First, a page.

In a group, the way to win the game is to make everyone feel comfortable by including them. It is more important to have everyone get along than it is to reach any certain conclusion. In this way, the committee mentality arrives. When everyone at the table is invited to participate, someone balances all of their concerns and comes up with a solution that avoids inconveniencing anyone terribly. The result is that the original goal is long forgotten, and in the name of pacifism and making everyone feel included, a non-solution is erected. Repeat this by tens of thousands of times — in congresses, boardrooms, voting booths, bars and churches — and you get a civilization dedicated to keeping everyone together instead of cooperating toward any kind of sensible behavior. The problem is us because in groups, we behave like nitwits, no matter how educated or intelligent we are. The situation itself creates the bad results.

This allows the formation of a mob, cult, herd, riot, gang, clique, or other dark organization within the larger organization known as society, formed of the utilitarian impulse:

When we peer into that, we see one of the dark regions of human psychology. If you want something for yourself, the only way to defend against criticism is also to offer it to everyone else. Therefore, you are not asking for yourself, but for the group, and therefore have zero accountability and will receive zero blame.

In turn, the group assumes responsibility, but since “the group” is an abstract entity which does not exist in reality, only as a perception, no one assumes responsibility. They can all blame the group for its bad decisions even if they actively supported the making of those choices.

That reveals to us the core of an unhealthy relationship: individuals using the group for their own ends, and the group using them to make it more powerful, because it benefits other selfish individuals.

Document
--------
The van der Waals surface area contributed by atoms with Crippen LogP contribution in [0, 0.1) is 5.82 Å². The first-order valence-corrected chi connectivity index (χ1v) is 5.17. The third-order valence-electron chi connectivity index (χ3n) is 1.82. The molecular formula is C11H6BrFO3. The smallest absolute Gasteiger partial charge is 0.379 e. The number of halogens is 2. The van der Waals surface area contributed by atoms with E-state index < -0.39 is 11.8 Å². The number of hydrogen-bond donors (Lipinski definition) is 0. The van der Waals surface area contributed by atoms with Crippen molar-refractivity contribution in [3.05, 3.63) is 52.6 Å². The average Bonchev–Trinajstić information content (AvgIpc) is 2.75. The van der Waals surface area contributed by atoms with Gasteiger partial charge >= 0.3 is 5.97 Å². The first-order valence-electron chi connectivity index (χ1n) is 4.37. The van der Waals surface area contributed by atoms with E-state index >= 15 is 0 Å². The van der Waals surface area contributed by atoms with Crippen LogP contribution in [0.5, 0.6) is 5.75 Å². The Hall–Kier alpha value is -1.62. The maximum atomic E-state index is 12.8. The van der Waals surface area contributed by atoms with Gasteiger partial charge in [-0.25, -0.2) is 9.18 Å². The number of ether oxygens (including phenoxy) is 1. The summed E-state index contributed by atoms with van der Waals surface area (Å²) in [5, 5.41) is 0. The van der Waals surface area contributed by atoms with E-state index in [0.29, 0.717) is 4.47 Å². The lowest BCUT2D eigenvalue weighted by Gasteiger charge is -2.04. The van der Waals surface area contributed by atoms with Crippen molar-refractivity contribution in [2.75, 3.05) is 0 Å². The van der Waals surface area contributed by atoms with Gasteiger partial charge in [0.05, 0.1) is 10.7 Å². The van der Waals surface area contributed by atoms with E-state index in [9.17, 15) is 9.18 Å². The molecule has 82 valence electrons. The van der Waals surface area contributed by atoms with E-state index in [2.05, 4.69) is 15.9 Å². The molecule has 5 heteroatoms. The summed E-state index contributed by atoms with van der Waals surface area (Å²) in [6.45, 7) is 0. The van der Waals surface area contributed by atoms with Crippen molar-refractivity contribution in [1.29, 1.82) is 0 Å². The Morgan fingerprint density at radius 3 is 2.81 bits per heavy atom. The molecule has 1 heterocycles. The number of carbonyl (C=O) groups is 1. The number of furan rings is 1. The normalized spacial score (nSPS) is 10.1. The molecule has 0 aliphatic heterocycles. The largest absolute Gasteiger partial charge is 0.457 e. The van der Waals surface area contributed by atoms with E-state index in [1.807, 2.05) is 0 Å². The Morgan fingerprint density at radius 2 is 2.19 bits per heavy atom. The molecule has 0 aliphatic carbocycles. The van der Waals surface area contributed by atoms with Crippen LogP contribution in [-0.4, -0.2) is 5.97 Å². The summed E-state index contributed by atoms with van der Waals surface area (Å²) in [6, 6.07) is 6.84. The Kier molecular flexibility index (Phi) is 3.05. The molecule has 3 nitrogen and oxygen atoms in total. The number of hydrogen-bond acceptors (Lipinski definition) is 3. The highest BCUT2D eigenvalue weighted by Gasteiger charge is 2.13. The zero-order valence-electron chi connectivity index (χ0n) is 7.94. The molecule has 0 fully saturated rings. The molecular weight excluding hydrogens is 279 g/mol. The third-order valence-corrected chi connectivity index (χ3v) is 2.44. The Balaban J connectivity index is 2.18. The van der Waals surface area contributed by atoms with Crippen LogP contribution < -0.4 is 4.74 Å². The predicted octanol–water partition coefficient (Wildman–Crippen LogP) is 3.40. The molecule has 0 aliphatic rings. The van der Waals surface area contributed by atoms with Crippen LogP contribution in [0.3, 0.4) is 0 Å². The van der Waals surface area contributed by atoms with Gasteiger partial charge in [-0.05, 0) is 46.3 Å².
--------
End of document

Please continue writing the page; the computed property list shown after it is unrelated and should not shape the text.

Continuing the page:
In turn, this mental shift orients society toward control, or the use of a Narrative to regulate method so that actions shape minds toward compliance with the dominant paradigm:

The Age of Human Intentions reflects what happens when people are able to impose their will on the order around them through making others act as if those intentions were actual reality. This is a method of control, or obedience by using only approved methods in order to protect the power structure.

Control takes advantage of human herd behavior. In groups, humans settle on whatever lowest common denominator thought pleases the largest number in the group, and then act as if it is law. When your ancestors talked about “freedom,” they meant the ability to break away from this herd behavior hive mind.

Human intentions generally fail because they are based around how our minds work, not the more complex mechanisms of cause-and-effect at play in reality outside our heads.

People in the grips of this mental virus know that they have been deceived but cannot identify the source of the deception, causing them to look to external causes that are all false, since the actual cause is a bad idea in which they are participating: